The FCA – Transformation to Assertive Supervision
Moira Campbell and Jess Rice explain how employers can use flexibility as a way to attract and retain talent and promote workplace inclusivity.
When the government first introduced emergency measures during the early stages of the Covid-19 pandemic, many employees came to enjoy the flexibility that remote working brought to their working lives and some proved to their employers that remote working could be a success. As a result, there has been a seismic shift in attitudes towards working practices as we move into a post-pandemic world.
The ‘Great Resignation’ was the workplace phenomenon of 2021. In the UK, following analysis undertaken by Deutsche Bank, it was reported that the number of resignations was at its highest point since 2009. One theory on what contributed to the Great Resignation is centred around how flexible working became part of the norm during the pandemic. The forced move to remote working created opportunities previously not available to employees. Employees became willing to leave existing roles for ones that offered greater flexibility to have access to more, or even better, roles.
This change in working attitudes was reflected in the government’s consultation paper on the proposed changes to the flexible working regime, published on 23 September 2021. Key proposals include allowing employees to submit flexible working requests from day one of employment and removing the limit on the number of requests that an employee can make in a 12-month period.
With this in mind, the government is exploring ways to improve the flexible working regime and some employees are willing to move roles to gain greater flexibility. All of this means an upheaval in the job market. Time, effort and money go into attaining and retaining talent. So, what flexible working practices can employers consider, to help attract, retain and promote an inclusive and stable workforce?
While the model of a four-day week is not novel, the campaign for shorter working weeks has picked up pace since the pandemic. A six-month piloting scheme is currently underway by 4 Day Week Global in partnership with others. The pilot is said to ask participants to maintain 100 per cent productivity at 80 per cent of the normal time, without any impact on pay.
The results of the trial are yet to be seen, however, similar trials have been undertaken in countries such as Iceland and there are perceived benefits. If they work, a four-day week without a pay cut could be an appealing option for those seeking greater flexibility in their working week, particularly parents and caregivers who will be enabled to better meet their caring responsibilities. This model can offer all employees (including those with disabilities) a chance to focus on their wellbeing, whether that takes the form of reducing commuting days or exercising during more sociable hours, or attending necessary appointments.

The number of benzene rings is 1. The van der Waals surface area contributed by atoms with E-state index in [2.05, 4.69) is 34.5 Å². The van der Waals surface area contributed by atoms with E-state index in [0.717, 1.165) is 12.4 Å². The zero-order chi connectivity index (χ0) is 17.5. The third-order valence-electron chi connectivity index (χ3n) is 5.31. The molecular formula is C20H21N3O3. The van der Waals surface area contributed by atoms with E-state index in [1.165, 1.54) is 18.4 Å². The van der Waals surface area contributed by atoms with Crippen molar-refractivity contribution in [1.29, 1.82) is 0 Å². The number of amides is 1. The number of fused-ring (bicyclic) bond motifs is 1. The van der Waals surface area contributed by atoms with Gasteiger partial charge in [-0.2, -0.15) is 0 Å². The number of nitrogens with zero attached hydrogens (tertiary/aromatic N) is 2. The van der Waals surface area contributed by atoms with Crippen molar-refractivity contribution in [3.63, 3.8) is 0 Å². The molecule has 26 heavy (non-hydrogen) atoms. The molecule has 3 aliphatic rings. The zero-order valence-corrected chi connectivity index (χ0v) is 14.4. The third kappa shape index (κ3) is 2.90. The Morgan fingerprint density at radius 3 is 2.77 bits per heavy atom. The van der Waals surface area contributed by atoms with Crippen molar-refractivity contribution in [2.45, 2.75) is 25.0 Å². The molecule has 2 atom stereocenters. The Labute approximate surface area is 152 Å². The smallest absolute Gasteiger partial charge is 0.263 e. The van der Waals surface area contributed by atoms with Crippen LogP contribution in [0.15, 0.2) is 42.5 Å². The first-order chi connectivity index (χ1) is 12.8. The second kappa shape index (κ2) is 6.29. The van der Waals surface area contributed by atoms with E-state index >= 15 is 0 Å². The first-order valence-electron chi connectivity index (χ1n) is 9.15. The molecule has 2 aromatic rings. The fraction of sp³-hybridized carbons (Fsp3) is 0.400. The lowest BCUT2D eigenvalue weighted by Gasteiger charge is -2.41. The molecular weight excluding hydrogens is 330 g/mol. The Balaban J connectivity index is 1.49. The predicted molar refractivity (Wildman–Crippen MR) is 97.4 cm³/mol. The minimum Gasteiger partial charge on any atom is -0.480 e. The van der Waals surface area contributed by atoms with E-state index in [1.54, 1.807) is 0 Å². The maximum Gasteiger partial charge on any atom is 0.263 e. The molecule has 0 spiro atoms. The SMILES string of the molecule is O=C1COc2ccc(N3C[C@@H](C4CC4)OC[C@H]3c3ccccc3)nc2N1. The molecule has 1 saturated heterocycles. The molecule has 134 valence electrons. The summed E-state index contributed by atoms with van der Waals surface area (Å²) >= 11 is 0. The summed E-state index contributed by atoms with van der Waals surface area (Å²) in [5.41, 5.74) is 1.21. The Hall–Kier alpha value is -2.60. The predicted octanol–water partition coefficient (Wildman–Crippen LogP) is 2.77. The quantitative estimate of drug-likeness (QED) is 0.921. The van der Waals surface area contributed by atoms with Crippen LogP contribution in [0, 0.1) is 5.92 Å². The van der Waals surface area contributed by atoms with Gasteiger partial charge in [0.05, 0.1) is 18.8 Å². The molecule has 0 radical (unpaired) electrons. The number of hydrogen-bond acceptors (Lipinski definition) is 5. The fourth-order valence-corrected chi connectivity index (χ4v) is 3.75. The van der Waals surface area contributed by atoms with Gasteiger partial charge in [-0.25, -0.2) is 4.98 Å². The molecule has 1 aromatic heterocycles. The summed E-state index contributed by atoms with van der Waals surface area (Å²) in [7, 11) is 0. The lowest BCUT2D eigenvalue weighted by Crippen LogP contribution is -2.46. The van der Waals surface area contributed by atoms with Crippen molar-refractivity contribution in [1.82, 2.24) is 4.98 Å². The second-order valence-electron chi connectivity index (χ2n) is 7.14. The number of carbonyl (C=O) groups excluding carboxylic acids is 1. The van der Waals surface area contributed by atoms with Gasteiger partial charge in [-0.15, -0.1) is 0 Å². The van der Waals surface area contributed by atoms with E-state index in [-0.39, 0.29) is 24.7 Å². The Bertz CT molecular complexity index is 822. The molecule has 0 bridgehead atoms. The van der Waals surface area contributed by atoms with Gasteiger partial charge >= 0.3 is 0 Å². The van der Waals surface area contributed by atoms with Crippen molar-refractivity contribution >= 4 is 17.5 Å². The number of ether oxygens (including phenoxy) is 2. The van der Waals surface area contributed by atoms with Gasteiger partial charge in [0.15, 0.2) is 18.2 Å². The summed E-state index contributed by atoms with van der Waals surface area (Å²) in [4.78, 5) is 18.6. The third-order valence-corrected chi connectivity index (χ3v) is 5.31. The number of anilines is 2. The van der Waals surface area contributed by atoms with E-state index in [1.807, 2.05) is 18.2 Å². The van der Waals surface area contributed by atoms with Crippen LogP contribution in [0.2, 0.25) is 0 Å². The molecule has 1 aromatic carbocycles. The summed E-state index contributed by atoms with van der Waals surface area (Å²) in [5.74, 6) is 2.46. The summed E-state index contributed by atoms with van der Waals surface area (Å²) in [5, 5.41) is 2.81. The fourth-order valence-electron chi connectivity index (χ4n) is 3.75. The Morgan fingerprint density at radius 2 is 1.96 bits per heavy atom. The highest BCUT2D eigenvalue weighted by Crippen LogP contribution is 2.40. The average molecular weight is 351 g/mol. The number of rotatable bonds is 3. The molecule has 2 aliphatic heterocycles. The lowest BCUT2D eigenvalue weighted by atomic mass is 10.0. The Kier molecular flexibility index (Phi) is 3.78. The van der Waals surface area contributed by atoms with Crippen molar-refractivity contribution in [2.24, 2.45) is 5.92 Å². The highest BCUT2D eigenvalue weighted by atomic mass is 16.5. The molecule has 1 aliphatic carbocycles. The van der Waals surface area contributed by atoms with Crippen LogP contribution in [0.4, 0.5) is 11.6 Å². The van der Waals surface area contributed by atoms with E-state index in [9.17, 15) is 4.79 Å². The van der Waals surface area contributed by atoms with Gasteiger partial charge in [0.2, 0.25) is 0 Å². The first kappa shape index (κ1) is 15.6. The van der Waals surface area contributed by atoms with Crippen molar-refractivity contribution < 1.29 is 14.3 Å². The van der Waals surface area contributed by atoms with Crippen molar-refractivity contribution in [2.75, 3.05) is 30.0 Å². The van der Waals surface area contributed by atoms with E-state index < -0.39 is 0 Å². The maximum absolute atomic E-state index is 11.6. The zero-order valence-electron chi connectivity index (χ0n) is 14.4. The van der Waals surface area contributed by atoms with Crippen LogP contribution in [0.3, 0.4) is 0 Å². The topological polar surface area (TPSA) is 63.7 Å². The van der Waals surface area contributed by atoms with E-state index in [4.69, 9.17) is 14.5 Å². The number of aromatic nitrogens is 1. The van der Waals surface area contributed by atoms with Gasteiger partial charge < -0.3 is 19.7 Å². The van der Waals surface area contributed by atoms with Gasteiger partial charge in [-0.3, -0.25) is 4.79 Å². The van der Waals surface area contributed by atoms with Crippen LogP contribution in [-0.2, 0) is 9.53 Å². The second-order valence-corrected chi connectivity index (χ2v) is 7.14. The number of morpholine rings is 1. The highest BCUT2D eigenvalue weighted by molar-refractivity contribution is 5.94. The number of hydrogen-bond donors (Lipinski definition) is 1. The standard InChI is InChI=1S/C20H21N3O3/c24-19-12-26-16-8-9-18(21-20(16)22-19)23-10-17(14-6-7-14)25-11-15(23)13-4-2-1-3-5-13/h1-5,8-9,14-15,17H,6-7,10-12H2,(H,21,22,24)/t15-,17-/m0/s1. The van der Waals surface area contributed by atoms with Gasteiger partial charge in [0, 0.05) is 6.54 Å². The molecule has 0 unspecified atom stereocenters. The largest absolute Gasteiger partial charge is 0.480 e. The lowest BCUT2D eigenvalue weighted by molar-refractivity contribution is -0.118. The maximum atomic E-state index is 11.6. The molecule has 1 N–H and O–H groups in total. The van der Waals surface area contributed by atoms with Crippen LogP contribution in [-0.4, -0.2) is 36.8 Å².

However, some employers, particularly in service based professions have raised concerns about the suitability of such a model where clients, for example, may not be willing to work with a provider operating a four-day week.
Full-time remote working is perceived to offer some employees a better work-life balance and employers significant cost savings in terms of office space and other overheads. Removing commuting time and being home can amount to more time to spend with family and friends, better opportunities to undertake exercise at convenient times, greater flexibility in attending healthcare appointments and a better means of meeting care obligations for parents and carers. Whereas, often geographical factors are interwoven with socio-economic backgrounds and ethnicity, remote working has been perceived to widen opportunities for employees previously limited by geography. However, it will not be suitable for all workplaces.
Not all employees want to adopt a completely remote working practice and not all want a full return to the office. The Office for National Statistics reported mid-last year that (at the time) 85 per cent of working adults who were working from home wanted a hybrid working model. Some of the younger demographic may enjoy the return to the office to learn from and meet colleagues while enjoying the benefits flexibility brings and some of the older demographic may enjoy the opportunity to impart knowledge on those coming up the ranks while lessening their commuting days. There are perceptions that adopting a hybrid model may help retain all ages in the workforce, while also allowing organisations to create greater collaboration and better instil their cultural values.
Deloitte has recently announced plans to introduce a flexible public holiday policy, whereby UK staff can decide when to take public holidays as annual leave. The ability to take public holidays closely linked to the UK/Christian calendar at another time of the year, perhaps during another religious festival, could further attract a more diverse workforce.
While flexible working practices are not appropriate for all business models, where it is suitable for an organisation, certain flexible initiatives should be considered by employers because they may go the distance in attracting and retaining the best talent and in having an inclusive and diverse workforce.
This article was first published by People Management on 18 March 2022, you can also read in full by clicking here.
For further information on the issues raised in this blog, please contact a member our Employment team.
Moira Campbell is a highly experienced Chambers and Partners and Legal 500 ranked employment solicitor. She specialises in all aspects of contentious and non-contentious employment law, with particular expertise in complex discrimination, whistleblowing and harassment claims and redundancy situations.
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